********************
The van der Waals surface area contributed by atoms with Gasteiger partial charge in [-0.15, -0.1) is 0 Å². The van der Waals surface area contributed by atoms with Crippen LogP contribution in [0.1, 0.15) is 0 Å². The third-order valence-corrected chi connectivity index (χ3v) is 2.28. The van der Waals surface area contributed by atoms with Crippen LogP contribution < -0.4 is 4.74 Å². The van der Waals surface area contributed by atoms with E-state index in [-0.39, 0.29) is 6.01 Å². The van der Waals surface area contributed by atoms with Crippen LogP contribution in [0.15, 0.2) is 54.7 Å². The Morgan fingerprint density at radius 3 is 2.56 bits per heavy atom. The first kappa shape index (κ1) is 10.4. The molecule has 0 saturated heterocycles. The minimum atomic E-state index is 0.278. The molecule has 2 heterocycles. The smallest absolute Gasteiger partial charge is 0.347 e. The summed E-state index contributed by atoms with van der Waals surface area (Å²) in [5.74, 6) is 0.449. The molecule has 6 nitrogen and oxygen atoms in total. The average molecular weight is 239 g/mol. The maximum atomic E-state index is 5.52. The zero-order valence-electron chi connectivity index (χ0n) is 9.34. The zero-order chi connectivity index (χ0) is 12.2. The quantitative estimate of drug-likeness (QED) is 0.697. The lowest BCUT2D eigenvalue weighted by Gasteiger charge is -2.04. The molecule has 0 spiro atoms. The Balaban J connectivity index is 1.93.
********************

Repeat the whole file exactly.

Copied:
The van der Waals surface area contributed by atoms with Gasteiger partial charge in [-0.15, -0.1) is 0 Å². The van der Waals surface area contributed by atoms with Crippen LogP contribution in [0.1, 0.15) is 0 Å². The third-order valence-corrected chi connectivity index (χ3v) is 2.28. The van der Waals surface area contributed by atoms with Crippen LogP contribution < -0.4 is 4.74 Å². The van der Waals surface area contributed by atoms with E-state index in [-0.39, 0.29) is 6.01 Å². The van der Waals surface area contributed by atoms with Crippen LogP contribution in [0.15, 0.2) is 54.7 Å². The Morgan fingerprint density at radius 3 is 2.56 bits per heavy atom. The first kappa shape index (κ1) is 10.4. The molecule has 0 saturated heterocycles. The minimum atomic E-state index is 0.278. The molecule has 2 heterocycles. The smallest absolute Gasteiger partial charge is 0.347 e. The summed E-state index contributed by atoms with van der Waals surface area (Å²) in [5.74, 6) is 0.449. The molecule has 6 nitrogen and oxygen atoms in total. The average molecular weight is 239 g/mol. The maximum atomic E-state index is 5.52. The zero-order valence-electron chi connectivity index (χ0n) is 9.34. The zero-order chi connectivity index (χ0) is 12.2. The quantitative estimate of drug-likeness (QED) is 0.697. The lowest BCUT2D eigenvalue weighted by Gasteiger charge is -2.04. The molecule has 0 spiro atoms. The Balaban J connectivity index is 1.93.